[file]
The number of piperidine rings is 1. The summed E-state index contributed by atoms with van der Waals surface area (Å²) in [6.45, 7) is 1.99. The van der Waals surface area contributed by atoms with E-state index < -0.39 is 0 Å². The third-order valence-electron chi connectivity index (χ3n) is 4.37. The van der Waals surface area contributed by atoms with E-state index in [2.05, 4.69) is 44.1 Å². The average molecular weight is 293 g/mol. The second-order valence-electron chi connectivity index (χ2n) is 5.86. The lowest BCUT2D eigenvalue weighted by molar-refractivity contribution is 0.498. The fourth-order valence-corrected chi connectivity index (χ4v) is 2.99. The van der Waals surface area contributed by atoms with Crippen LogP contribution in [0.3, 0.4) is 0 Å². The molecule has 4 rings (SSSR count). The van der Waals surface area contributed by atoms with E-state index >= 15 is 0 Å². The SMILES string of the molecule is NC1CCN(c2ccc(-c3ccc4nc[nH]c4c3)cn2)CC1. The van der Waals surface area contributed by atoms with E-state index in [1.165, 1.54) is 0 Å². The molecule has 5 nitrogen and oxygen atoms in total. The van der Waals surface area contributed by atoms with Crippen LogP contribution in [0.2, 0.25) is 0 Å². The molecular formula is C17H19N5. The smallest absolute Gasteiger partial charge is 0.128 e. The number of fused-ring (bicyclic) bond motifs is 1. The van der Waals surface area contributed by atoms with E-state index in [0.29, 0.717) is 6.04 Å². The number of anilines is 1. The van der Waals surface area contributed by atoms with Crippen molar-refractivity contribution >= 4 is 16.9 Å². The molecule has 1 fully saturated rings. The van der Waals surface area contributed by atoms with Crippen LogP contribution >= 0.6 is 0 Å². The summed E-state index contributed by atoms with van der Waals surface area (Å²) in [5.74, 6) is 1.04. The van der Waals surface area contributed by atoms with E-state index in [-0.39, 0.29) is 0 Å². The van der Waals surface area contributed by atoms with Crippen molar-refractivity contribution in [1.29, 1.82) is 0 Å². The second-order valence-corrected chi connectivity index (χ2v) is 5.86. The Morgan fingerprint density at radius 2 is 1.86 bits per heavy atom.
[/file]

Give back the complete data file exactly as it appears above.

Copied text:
The number of piperidine rings is 1. The summed E-state index contributed by atoms with van der Waals surface area (Å²) in [6.45, 7) is 1.99. The van der Waals surface area contributed by atoms with E-state index < -0.39 is 0 Å². The third-order valence-electron chi connectivity index (χ3n) is 4.37. The van der Waals surface area contributed by atoms with E-state index in [2.05, 4.69) is 44.1 Å². The average molecular weight is 293 g/mol. The second-order valence-electron chi connectivity index (χ2n) is 5.86. The lowest BCUT2D eigenvalue weighted by molar-refractivity contribution is 0.498. The fourth-order valence-corrected chi connectivity index (χ4v) is 2.99. The van der Waals surface area contributed by atoms with Crippen LogP contribution in [0.3, 0.4) is 0 Å². The molecule has 4 rings (SSSR count). The van der Waals surface area contributed by atoms with E-state index >= 15 is 0 Å². The SMILES string of the molecule is NC1CCN(c2ccc(-c3ccc4nc[nH]c4c3)cn2)CC1. The van der Waals surface area contributed by atoms with E-state index in [1.165, 1.54) is 0 Å². The molecule has 5 nitrogen and oxygen atoms in total. The van der Waals surface area contributed by atoms with Crippen LogP contribution in [0.2, 0.25) is 0 Å². The molecular formula is C17H19N5. The smallest absolute Gasteiger partial charge is 0.128 e. The number of fused-ring (bicyclic) bond motifs is 1. The van der Waals surface area contributed by atoms with E-state index in [0.29, 0.717) is 6.04 Å². The number of anilines is 1. The van der Waals surface area contributed by atoms with Crippen molar-refractivity contribution >= 4 is 16.9 Å². The molecule has 1 fully saturated rings. The van der Waals surface area contributed by atoms with Crippen LogP contribution >= 0.6 is 0 Å². The summed E-state index contributed by atoms with van der Waals surface area (Å²) in [5.74, 6) is 1.04. The van der Waals surface area contributed by atoms with E-state index in [-0.39, 0.29) is 0 Å². The van der Waals surface area contributed by atoms with Crippen molar-refractivity contribution in [1.29, 1.82) is 0 Å². The second-order valence-corrected chi connectivity index (χ2v) is 5.86. The Morgan fingerprint density at radius 2 is 1.86 bits per heavy atom.